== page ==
Has work stress been wearing you down during the pandemic? If so, millions of Americans can relate to your struggles. Managing stress at work was a widespread concern before the pandemic began. That’s not overly surprising because if this aspect of your life isn’t going well, every other area will become more difficult.

But with the arrival of the pandemic, work stress anxiety increased exponentially for many. 

Mark Bolino Ph.D. describes these challenges well in his “Psychology Today” article entitled Managing Employee Stress and Anxiety During the Coronavirus:

“This is a calamitous time, and employees are under tremendous stress, both personally and professionally. For many, this stress is undoubtedly exacerbated by the need to engage in social distancing, which can make people feel even more isolated.” 

Maybe you feel added work-related stress because of:

  • Increased pressure to perform
  • Greater workplace toxicity due to company-wide challenges
  • Job loss
  • COVID-related worries interfering with your job performance
  • Struggles to adapt to rapidly changing work roles/expectations
  • An overall inability to manage your stress levels at work
  • Added family stress because of work interferences
  • Relationship anxiety brought on by work issues
  • A breakdown of physical and mental wellness
  • Sleepless nights due to work anxiety
  • Worries over proper workplace protection from the virus
  • Other possibilities

If you can relate to these challenges, there’s no reason to think you’re the only one facing such a battle. Nearly everyone in the workforce has felt some measure of pandemic-related stress this year. If you’ve been struggling with work lately, here are some ideas on how to cope with stress at work.

Recognize Your Humanity and Limitations

In corporate America, we’re often instinctively taught to avoid acknowledgment of our humanity and limitations at all costs. But one dangerous bi-product of this practice is that when we struggle to push through our workload, it can be perplexing, leading to even further stress and guilt. Sometimes we feel badly broken when really, we’re just human.

If you’re wrestling with how to reduce stress at work, it’s OK to admit if you’re having a tough time. It’s the healthiest thing you can do—practice self-compassion. By opening up about your struggles, you may be surprised to learn that many others feel the same way. 

And if you’re worried that admitting your struggles could jeopardize your career, strongly consider seeing a therapist. Then, you’ll be able to share your concerns in safety with someone professionally trained to assist you.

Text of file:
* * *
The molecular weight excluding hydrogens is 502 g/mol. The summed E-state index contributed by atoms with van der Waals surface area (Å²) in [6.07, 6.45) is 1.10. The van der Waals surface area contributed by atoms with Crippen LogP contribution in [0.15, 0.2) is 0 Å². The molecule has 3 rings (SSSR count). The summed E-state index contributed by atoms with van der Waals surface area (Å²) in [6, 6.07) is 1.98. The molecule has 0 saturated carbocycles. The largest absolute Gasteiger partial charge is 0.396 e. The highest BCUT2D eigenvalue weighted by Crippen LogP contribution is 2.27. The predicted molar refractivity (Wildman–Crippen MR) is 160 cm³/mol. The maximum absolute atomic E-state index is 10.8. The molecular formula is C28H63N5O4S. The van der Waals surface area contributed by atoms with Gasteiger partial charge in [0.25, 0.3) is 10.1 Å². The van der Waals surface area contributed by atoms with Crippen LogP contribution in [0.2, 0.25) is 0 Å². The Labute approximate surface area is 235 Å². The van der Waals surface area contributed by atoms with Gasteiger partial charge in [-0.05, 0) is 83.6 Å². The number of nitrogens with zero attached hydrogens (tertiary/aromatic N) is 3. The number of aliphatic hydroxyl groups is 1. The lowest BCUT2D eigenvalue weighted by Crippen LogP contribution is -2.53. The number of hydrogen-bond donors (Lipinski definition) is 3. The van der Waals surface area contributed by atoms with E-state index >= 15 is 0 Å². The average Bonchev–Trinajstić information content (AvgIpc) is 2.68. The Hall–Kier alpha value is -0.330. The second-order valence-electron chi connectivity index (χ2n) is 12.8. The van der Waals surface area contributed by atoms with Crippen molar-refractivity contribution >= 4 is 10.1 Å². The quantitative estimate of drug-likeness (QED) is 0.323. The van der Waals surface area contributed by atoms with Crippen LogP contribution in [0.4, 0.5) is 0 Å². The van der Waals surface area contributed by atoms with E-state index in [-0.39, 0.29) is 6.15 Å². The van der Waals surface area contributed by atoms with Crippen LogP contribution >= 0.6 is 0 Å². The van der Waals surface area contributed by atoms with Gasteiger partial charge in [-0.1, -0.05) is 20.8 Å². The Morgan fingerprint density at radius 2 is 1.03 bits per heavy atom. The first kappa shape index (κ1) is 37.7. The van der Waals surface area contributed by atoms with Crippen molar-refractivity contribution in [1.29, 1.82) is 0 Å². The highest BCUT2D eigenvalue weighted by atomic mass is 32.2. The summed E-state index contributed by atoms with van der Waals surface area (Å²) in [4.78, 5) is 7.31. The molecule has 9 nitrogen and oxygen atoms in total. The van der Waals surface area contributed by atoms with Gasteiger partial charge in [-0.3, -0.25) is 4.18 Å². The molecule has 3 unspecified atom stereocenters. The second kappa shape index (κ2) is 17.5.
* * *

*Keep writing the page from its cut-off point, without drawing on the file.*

Figure Out if the Pressure is Coming from You or Your Workplace

Too often, we subconsciously place added pressure on ourselves at work that we don’t have to.  A good question to ask yourself would be, “Is this a genuine work expectation, or am I adding something that doesn’t need to be there.” 

Maybe you arrive early to your job, stay late, or bring additional work home over the weekend. An excellent start for dealing with stress at work is backing away from extra pressure you’ve placed on yourself so you can focus solely on your actual job responsibilities. 

If you don’t, you may find yourself ‘succeeding’ at your additional job expectations while falling short in your true job role. You may also become chronically plagued by job burnout if you don’t set proper limits and boundaries. 

Keep Track of How You Think About Work and Yourself

We all have an internal dialogue (conversation) that runs throughout our day, helping us process decisions. While this is a valuable mechanism, it can also sometimes battle against you without you even knowing. If you don’t become aware of your internal dialogue, it could become hijacked by self-defeating and negative thoughts. Unfortunately, a negative, distorted and even abusive self-dialogue is all too common.

Ironically, some individuals would get fired from their jobs if they talked to others like they converse with themselves. Talk about unnecessary workplace stress! They’d also likely leave an abusive workplace, possibly at great financial cost, if others spoke to them as they interact with themselves.

What’s the takeaway here? If you’re at an abusive or toxic workplace and it’s killing your soul, by all means, prepare an exit strategy. At the same time, don’t underestimate your ability to be your own worst enemy.

Observe those negative and distorted thoughts. Then, replace them with accurate and positive ones. By learning to do this consistently, you may be surprised by how significant of a drop in stress levels you experience.

A word of caution is that changing an internal script that’s run wild since your childhood will be challenging. This is especially true when you’re just beginning the CBT journey. Working with a counselor to learn cognitive behavioral therapy and other approaches can give you a big advantage when discovering how to manage stress at work.

Consider Counseling to Help Manage Your Work Stress

While this article is a good starting point on how to handle stress at work, seeing a licensed counselor could be a good idea. Through therapy, you’ll learn evidence-based ways to reduce stress at work. You’ll also discover a unique plan tailored to your situation and personality to help you overcome pandemic-related workplace stress. 

If you’d like to schedule an appointment with the OC Relationship Center, feel free to get in touch. We provide individual, relationship, and marriage counseling in Mission Viejo, CA and Newport Beach, CA. Teletherapy is also available during the pandemic and in the future.